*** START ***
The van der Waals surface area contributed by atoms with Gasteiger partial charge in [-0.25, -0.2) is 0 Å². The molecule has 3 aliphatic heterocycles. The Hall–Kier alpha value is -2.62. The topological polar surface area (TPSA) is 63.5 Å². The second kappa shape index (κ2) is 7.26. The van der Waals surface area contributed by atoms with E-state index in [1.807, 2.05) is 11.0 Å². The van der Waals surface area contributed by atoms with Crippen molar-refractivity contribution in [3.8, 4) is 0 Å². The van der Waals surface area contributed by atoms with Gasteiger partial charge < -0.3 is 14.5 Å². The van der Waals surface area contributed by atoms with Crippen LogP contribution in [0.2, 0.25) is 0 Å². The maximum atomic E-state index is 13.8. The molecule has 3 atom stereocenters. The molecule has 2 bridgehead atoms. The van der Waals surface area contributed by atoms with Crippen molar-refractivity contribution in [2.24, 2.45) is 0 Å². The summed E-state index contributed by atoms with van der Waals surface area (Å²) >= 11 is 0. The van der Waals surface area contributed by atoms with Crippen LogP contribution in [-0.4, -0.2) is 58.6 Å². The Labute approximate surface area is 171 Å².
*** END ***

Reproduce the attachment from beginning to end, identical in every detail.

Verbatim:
The van der Waals surface area contributed by atoms with Gasteiger partial charge in [-0.25, -0.2) is 0 Å². The molecule has 3 aliphatic heterocycles. The Hall–Kier alpha value is -2.62. The topological polar surface area (TPSA) is 63.5 Å². The second kappa shape index (κ2) is 7.26. The van der Waals surface area contributed by atoms with E-state index in [1.807, 2.05) is 11.0 Å². The van der Waals surface area contributed by atoms with Crippen molar-refractivity contribution in [3.8, 4) is 0 Å². The van der Waals surface area contributed by atoms with Gasteiger partial charge < -0.3 is 14.5 Å². The van der Waals surface area contributed by atoms with Crippen LogP contribution in [0.2, 0.25) is 0 Å². The maximum atomic E-state index is 13.8. The molecule has 3 atom stereocenters. The molecule has 2 bridgehead atoms. The van der Waals surface area contributed by atoms with Crippen molar-refractivity contribution in [2.24, 2.45) is 0 Å². The summed E-state index contributed by atoms with van der Waals surface area (Å²) >= 11 is 0. The van der Waals surface area contributed by atoms with Crippen LogP contribution in [-0.4, -0.2) is 58.6 Å². The Labute approximate surface area is 171 Å².